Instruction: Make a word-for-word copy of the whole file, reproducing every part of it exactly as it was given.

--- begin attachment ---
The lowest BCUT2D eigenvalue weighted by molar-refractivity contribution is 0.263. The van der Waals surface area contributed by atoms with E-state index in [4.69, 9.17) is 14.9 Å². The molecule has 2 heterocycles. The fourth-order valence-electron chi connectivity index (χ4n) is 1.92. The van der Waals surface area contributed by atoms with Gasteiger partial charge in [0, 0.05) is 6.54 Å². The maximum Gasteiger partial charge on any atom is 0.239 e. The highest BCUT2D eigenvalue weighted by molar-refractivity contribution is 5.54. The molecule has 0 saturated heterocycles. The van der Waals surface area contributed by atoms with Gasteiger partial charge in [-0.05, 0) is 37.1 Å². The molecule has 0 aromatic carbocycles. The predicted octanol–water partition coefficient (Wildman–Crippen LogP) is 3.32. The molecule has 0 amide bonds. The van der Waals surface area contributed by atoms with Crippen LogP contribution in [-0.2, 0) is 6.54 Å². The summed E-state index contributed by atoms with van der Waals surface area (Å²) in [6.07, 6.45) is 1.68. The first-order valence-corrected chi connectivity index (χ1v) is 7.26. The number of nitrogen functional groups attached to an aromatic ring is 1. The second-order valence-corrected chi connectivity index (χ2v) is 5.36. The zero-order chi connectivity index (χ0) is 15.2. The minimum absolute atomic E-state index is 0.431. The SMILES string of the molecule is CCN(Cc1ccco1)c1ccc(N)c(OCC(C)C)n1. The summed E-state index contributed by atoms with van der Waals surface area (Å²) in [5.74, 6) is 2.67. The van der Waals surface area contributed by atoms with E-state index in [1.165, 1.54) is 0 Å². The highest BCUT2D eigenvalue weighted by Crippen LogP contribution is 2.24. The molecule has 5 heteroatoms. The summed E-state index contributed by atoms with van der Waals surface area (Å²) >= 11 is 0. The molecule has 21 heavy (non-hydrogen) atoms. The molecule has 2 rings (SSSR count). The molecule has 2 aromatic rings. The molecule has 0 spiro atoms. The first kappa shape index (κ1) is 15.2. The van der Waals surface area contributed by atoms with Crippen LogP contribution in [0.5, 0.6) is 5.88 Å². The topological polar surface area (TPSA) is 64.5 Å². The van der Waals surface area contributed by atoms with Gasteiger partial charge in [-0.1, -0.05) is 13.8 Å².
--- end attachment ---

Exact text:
The lowest BCUT2D eigenvalue weighted by molar-refractivity contribution is 0.263. The van der Waals surface area contributed by atoms with E-state index in [4.69, 9.17) is 14.9 Å². The molecule has 2 heterocycles. The fourth-order valence-electron chi connectivity index (χ4n) is 1.92. The van der Waals surface area contributed by atoms with Gasteiger partial charge in [0, 0.05) is 6.54 Å². The maximum Gasteiger partial charge on any atom is 0.239 e. The highest BCUT2D eigenvalue weighted by molar-refractivity contribution is 5.54. The molecule has 0 saturated heterocycles. The van der Waals surface area contributed by atoms with Gasteiger partial charge in [-0.05, 0) is 37.1 Å². The molecule has 0 aromatic carbocycles. The predicted octanol–water partition coefficient (Wildman–Crippen LogP) is 3.32. The molecule has 0 amide bonds. The van der Waals surface area contributed by atoms with Crippen LogP contribution in [-0.2, 0) is 6.54 Å². The summed E-state index contributed by atoms with van der Waals surface area (Å²) in [6.07, 6.45) is 1.68. The first-order valence-corrected chi connectivity index (χ1v) is 7.26. The number of nitrogen functional groups attached to an aromatic ring is 1. The second-order valence-corrected chi connectivity index (χ2v) is 5.36. The zero-order chi connectivity index (χ0) is 15.2. The minimum absolute atomic E-state index is 0.431. The SMILES string of the molecule is CCN(Cc1ccco1)c1ccc(N)c(OCC(C)C)n1. The summed E-state index contributed by atoms with van der Waals surface area (Å²) in [5.74, 6) is 2.67. The van der Waals surface area contributed by atoms with E-state index in [1.165, 1.54) is 0 Å². The highest BCUT2D eigenvalue weighted by Crippen LogP contribution is 2.24. The molecule has 5 heteroatoms. The summed E-state index contributed by atoms with van der Waals surface area (Å²) >= 11 is 0. The molecule has 21 heavy (non-hydrogen) atoms. The molecule has 2 rings (SSSR count). The molecule has 2 aromatic rings. The molecule has 0 spiro atoms. The first kappa shape index (κ1) is 15.2. The van der Waals surface area contributed by atoms with Crippen LogP contribution in [0.5, 0.6) is 5.88 Å². The topological polar surface area (TPSA) is 64.5 Å². The van der Waals surface area contributed by atoms with Gasteiger partial charge in [-0.1, -0.05) is 13.8 Å².